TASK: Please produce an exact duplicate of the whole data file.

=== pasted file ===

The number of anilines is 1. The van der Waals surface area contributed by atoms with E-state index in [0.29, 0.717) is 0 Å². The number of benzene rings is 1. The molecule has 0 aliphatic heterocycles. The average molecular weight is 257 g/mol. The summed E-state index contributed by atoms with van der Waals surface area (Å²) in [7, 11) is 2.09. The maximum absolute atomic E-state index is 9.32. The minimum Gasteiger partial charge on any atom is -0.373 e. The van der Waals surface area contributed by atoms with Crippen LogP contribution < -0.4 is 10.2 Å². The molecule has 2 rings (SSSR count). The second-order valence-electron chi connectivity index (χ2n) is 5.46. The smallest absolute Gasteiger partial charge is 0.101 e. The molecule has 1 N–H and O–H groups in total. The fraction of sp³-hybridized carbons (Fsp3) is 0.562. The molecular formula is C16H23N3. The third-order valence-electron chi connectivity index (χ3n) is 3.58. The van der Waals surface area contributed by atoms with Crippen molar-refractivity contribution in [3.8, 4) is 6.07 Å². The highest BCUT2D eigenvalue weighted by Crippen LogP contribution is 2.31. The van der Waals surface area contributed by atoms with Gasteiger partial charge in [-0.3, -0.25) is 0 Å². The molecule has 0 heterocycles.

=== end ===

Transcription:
The number of anilines is 1. The van der Waals surface area contributed by atoms with E-state index in [0.29, 0.717) is 0 Å². The number of benzene rings is 1. The molecule has 0 aliphatic heterocycles. The average molecular weight is 257 g/mol. The summed E-state index contributed by atoms with van der Waals surface area (Å²) in [7, 11) is 2.09. The maximum absolute atomic E-state index is 9.32. The minimum Gasteiger partial charge on any atom is -0.373 e. The van der Waals surface area contributed by atoms with Crippen LogP contribution < -0.4 is 10.2 Å². The molecule has 2 rings (SSSR count). The second-order valence-electron chi connectivity index (χ2n) is 5.46. The smallest absolute Gasteiger partial charge is 0.101 e. The molecule has 1 N–H and O–H groups in total. The fraction of sp³-hybridized carbons (Fsp3) is 0.562. The molecular formula is C16H23N3. The third-order valence-electron chi connectivity index (χ3n) is 3.58. The van der Waals surface area contributed by atoms with Crippen molar-refractivity contribution in [3.8, 4) is 6.07 Å². The highest BCUT2D eigenvalue weighted by Crippen LogP contribution is 2.31. The van der Waals surface area contributed by atoms with Gasteiger partial charge in [-0.3, -0.25) is 0 Å². The molecule has 0 heterocycles.